Looks like it’s being introduced by Begich (D-Alaska), Mike Crapo (R-Idaho) and Joe Manchin (D-West Virginia). We will certainly be following this bill closely.

UPDATE: Someone was asking about a bill number. We don’t seem to have one yet, as best I can tell from searching on Thomas. There’s a lot of possibilities with this bill, but I would expect a few things to be true:

  • This won’t be attached to a must pass bill. I think the Republicans will want send Obama a clean bill in order to bring forth a veto of a gun rights bill in an election year. But will he have the guts to veto it? It’ll be much harder for the left to claim a pro-gun-rights record if he vetoes a key piece of legislation.
  • It will be very interesting to see what Harry Reid does. His political instinct should be to protect the White House in an election year, and just being recently re-elected, he has four more years for people’s memories to fade. Reid has generally been with gun owners, but he’s not always been reliable. If I were to wager, I’m going to bet Reid publicly supports the bill, but works behind the scenes to prevent it from getting scheduled. I would imagine the White House will put a lot of pressure on Reid to keep that bill off the President’s desk.
  • The Senate is running its own bill because, in an election year, those Senators will want to get their names on it. They won’t want to vote for a House Bill that has other people’s names on it. This is good and bad. It’s good because the it’s a signal the politicians value gun owner votes. It’s bad because it means the differences will have to be worked out in conference. It would be simpler for the Senate to just pass HR822, but in politics, everyone want to take credit for a politically important bill, so you get what you get.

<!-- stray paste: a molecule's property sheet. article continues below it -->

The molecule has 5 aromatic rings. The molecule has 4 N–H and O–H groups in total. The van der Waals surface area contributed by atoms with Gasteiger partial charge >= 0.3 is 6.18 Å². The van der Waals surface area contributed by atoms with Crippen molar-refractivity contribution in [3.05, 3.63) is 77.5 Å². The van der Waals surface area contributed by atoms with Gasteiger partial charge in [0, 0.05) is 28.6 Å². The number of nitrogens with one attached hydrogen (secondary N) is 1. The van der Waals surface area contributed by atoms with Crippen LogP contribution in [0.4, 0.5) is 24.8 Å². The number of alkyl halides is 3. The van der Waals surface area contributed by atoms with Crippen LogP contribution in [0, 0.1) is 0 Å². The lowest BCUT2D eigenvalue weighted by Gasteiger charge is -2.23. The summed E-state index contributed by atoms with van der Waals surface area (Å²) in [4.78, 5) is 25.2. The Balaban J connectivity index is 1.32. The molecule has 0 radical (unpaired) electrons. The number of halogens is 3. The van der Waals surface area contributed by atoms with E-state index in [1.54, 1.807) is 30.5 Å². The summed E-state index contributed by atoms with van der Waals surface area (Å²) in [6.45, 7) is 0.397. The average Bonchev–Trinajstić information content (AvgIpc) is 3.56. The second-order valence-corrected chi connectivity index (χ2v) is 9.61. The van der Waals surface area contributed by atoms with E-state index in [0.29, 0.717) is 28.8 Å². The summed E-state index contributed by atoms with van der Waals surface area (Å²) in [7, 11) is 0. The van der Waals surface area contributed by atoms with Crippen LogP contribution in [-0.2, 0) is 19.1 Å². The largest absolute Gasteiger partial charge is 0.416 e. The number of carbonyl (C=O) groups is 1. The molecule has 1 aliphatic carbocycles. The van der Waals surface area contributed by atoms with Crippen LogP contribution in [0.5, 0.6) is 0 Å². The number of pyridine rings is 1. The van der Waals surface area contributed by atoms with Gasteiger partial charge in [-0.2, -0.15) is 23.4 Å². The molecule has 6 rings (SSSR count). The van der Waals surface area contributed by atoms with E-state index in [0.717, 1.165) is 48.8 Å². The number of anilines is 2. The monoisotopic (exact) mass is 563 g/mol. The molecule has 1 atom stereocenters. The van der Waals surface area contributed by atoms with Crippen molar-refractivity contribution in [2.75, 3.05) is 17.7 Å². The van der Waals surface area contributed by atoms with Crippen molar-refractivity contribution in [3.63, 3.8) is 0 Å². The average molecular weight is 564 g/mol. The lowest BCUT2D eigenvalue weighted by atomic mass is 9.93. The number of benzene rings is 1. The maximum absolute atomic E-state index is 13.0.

• UPDATE: It’ll also be interesting to see what Leahy will do to this, as it will get referred to the Judiciary Committee. Leahy hasn’t been a pro-gun stalwart, despite coming from Vermont. He voted “no” on the Thune Amendment in the 111th Congress in 2009.

UPDATE: From NRA.

LTC Reciprocity With Maryland?

VCDL is reporting on a bill that’s being introduced in Maryland, much along the same lines as Delaware, which while still technically being a may-issue state, was able to, nonetheless, pass a reciprocity bill. This Maryland bill will recognize licenses issued by surrounding states, including Pennsylvania, but oddly not including West Virginia. I don’t know why they left out West Virginia. Maybe the sponsor has it in for them. Either way, I don’t think this bill stands much of a chance, but it’s worth supporting anyway, just to let the politicians know we still care. I just wouldn’t have unrealistic expectations about its chances. It is scheduled for a committee hearing, so if you live in Maryland, that’s one thing to consider showing up for. It’s scheduled for next Tuesday at 1:00PM.

And before anyone says I’m just being a Negative Nancy with my assessment of the Bill’s chances, I’d encourage folks to look at the makeup of the Maryland House Judiciary committee. You have a B- chair, which might be how we got a hearing at all. You have seven pro-gun (NRA B and higher) votes on that committee, plus the chairman, out of 22 members of the committee. It’s a very polarized committee, where everyone is either and A or B or  D or F, which probably reflects the state as a whole on the gun issue. There are a lot of question mark candidates, but in a state like Maryland, those should be counted as likely Fs. There is one C grade on the committee, but even if you swing that one, it’s still not enough votes to get it to the floor. And even if you get it to the floor, it’s going to die there.

It is still worth contacting legislators, and showing up. It takes a long time to bring a movement to eventual success, but we should approach the fight with realistic expectations. Otherwise you risk disillusioning your followers. The real benefit going forward is to get all these question marks on record, so next election they carry grades that reflect their actual attitude toward our rights.